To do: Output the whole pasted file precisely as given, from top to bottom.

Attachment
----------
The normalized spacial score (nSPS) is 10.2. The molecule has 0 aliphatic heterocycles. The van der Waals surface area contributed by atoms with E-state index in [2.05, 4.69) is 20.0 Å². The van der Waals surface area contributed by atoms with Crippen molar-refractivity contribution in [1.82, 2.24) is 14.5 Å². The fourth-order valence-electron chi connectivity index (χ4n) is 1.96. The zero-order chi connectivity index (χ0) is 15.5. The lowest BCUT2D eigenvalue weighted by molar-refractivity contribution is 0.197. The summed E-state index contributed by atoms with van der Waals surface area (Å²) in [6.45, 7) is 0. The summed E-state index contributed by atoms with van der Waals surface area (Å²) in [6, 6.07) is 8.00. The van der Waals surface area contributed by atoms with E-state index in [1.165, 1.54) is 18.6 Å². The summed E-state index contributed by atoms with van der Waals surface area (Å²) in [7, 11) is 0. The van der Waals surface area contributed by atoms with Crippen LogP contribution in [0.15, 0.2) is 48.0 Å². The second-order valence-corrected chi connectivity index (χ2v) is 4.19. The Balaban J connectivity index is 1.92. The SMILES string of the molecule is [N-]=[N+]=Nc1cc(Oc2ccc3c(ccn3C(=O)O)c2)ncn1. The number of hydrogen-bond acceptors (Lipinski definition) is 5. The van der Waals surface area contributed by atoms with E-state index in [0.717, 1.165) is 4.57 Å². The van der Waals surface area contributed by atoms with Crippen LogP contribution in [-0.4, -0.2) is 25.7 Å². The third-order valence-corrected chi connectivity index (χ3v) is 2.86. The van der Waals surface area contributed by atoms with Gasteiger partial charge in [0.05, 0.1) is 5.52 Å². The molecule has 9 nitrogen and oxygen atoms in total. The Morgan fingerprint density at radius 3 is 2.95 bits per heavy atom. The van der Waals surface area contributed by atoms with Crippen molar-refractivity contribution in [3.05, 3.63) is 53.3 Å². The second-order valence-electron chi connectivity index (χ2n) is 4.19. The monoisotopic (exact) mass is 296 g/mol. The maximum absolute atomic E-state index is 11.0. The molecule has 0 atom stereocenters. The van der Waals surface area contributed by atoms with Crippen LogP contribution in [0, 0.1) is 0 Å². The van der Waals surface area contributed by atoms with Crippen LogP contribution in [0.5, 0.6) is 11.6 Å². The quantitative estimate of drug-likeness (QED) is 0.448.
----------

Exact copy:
The normalized spacial score (nSPS) is 10.2. The molecule has 0 aliphatic heterocycles. The van der Waals surface area contributed by atoms with E-state index in [2.05, 4.69) is 20.0 Å². The van der Waals surface area contributed by atoms with Crippen molar-refractivity contribution in [1.82, 2.24) is 14.5 Å². The fourth-order valence-electron chi connectivity index (χ4n) is 1.96. The zero-order chi connectivity index (χ0) is 15.5. The lowest BCUT2D eigenvalue weighted by molar-refractivity contribution is 0.197. The summed E-state index contributed by atoms with van der Waals surface area (Å²) in [6.45, 7) is 0. The summed E-state index contributed by atoms with van der Waals surface area (Å²) in [6, 6.07) is 8.00. The van der Waals surface area contributed by atoms with E-state index in [1.165, 1.54) is 18.6 Å². The summed E-state index contributed by atoms with van der Waals surface area (Å²) in [7, 11) is 0. The van der Waals surface area contributed by atoms with Crippen LogP contribution in [0.15, 0.2) is 48.0 Å². The second-order valence-corrected chi connectivity index (χ2v) is 4.19. The Balaban J connectivity index is 1.92. The SMILES string of the molecule is [N-]=[N+]=Nc1cc(Oc2ccc3c(ccn3C(=O)O)c2)ncn1. The number of hydrogen-bond acceptors (Lipinski definition) is 5. The van der Waals surface area contributed by atoms with E-state index in [0.717, 1.165) is 4.57 Å². The van der Waals surface area contributed by atoms with Crippen LogP contribution in [-0.4, -0.2) is 25.7 Å². The third-order valence-corrected chi connectivity index (χ3v) is 2.86. The van der Waals surface area contributed by atoms with Gasteiger partial charge in [0.05, 0.1) is 5.52 Å². The molecule has 9 nitrogen and oxygen atoms in total. The Morgan fingerprint density at radius 3 is 2.95 bits per heavy atom. The van der Waals surface area contributed by atoms with Crippen molar-refractivity contribution in [3.05, 3.63) is 53.3 Å². The second-order valence-electron chi connectivity index (χ2n) is 4.19. The monoisotopic (exact) mass is 296 g/mol. The maximum absolute atomic E-state index is 11.0. The molecule has 0 atom stereocenters. The van der Waals surface area contributed by atoms with Crippen LogP contribution in [0, 0.1) is 0 Å². The van der Waals surface area contributed by atoms with Crippen LogP contribution in [0.5, 0.6) is 11.6 Å². The quantitative estimate of drug-likeness (QED) is 0.448.